Such is the state of our parliament. It needs a complete overhaul, which is long overdue.  

published on The Malta Independent on Sunday: 13 February 2022

Meta Abela u l-PN kienu jħokku dahar xulxin

Robert Abela hu s-suġġett kurrenti tal-billboards tal-PN. Imma, bħal ma jiġri dejjem, il-kampanja tal-PN fuq il-billboards tgħid biċċa waħda żgħira mill-istorja vera. Tiffoka fuq il-ġid li akkumula Abela permezz tal-kuntratti ta’ xogħol professjonali assoċjat mal-Gvern, speċjalment permezz tal-Awtorità tal-Ippjanar.  Il-billboard iwassal il-messaġġ politiku li Robert Abela jiġi jaqa’ u jqum u li huwa insensittiv. Jgħidilna li filwaqt li hu għamel żmien jiffanga bi dħul ta’ €17,000 fix-xahar int tikkrepa b’żieda miżera ta’ €1.75 fil-ġimgħa għall-għoli tal-ħajja.

Il-punt bażiku reali, imma, li l-billboard jinjora kompletament hu kif il-PLPN jimmanipulaw il-finanzi tal-pajjiż u l-proċeduri tax-xiri ta’ servizzi biex iżommu lill-ħbieb kuntenti u lill-għedewwa taħt kontroll.

Il-billboard tal-PN, jgħidilna li l-uffiċċju legali ta’ Robert Abela, xi żmien ilu, kellu dħul ta’ mhux inqas minn €17,000 fix-xahar mis-servizz professjonali legali li kien jagħti lill-Awtorità tal-Ippjanar. Il-billboard, imma,  ma jgħidilna xejn dwar kif dan kollu oriġina minn sejħa għal espressjoni ta’ interess u sussegwentement direct order lil George Abela li kienet imbierka mill-Gvern immexxi minn Lawrence Gonzi.   Dan seħħ fi żmien meta Abela ma kienx f’relazzjoni tajba la mal-Partit Laburista u inqas u inqas mat-tmexxija tal-istess partit!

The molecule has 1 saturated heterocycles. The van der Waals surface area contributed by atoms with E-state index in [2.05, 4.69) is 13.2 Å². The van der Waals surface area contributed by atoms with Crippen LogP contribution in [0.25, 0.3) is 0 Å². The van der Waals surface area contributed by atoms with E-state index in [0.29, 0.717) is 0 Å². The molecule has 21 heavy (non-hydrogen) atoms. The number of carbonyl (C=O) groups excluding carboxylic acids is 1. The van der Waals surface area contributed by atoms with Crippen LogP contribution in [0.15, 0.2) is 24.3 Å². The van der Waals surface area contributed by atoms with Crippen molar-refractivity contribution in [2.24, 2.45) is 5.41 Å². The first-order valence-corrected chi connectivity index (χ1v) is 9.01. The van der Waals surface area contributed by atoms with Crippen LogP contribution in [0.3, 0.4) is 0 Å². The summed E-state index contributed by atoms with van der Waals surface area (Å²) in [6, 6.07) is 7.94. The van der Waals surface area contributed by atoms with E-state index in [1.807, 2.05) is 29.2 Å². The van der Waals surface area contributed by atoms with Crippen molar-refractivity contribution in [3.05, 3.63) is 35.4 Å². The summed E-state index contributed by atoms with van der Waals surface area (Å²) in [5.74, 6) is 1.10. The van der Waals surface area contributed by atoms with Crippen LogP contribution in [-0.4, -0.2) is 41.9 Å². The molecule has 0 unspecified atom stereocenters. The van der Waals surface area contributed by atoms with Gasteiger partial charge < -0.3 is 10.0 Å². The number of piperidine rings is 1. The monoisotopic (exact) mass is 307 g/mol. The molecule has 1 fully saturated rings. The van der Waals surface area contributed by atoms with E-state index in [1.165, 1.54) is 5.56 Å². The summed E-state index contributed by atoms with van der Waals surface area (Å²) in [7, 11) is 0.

F’sezzjoni tal-media kien irrappurtat li dan kollu beda fl-istess żmien meta George Abela aċċetta l-istedina biex jifforma parti mill-core group, parti mill-proċess preparatorju li kellu jwassal biex Malta tissieħeb fl-Unjoni Ewropea. George Abela ipparteċipa f’dan il-core group minkejja li l-Partit Laburista, li tiegħu sa ftit qabel hu kien Deputy Leader, kien jopponi din il-proposta b’qilla kbira.

Meta George Abela kien nominat u sussegwentement ġie appuntat President tar-Republika mill-Gvern ta’ Lawrence Gonzi, ibnu Robert ħa f’idejh it-tmexxija tal-uffiċċju legali ta’ missieru. Huwa u jagħmel dan, avukat ieħor li kien sħab ma’ George Abela spiċċa barra. Jingħad li ma qablux fuq kif ser jaqsmu dak li jdaħħal l-uffiċċju! Ftit wara, dan l-avukat l-ieħor spiċċa CEO tal-Awtorità tal-Ippjanar. Min hawn il-quddiem il-familja Abela ma kelliex diffikulta biex tgawdi r-rigal sostanzjali tal-Gvern ta’  Lawrence Gonzi. Il-familja Abela setgħet isserraħ rasha għax fil-mument tal-bżonn il-Gvern ta’ Lawrence Gonzi kien hemm għall-għajnuna. Wara kollox, mhux għalhekk qegħdin il-ħbieb?  

Ta’ Abela kienu attentissimi li ħobżhom jieħdu ħsiebu sewwa! Dejjem irnexxielhom!  Biex jaslu iddefendew kull taħwid fl-ippjanar għall-użu tal-art tul is-snin, kemm dak taħt il-Gvern ta’ Gonzi kif ukoll dak taħt is-suċċessur tiegħu Joseph Muscat.

Tul is-snin id-direct order lill-uffiċċju legali tal-familja Abela mhux biss ġie ikkonfermat, talli kiber fl-iskop u fil-ħlas li ġġenera.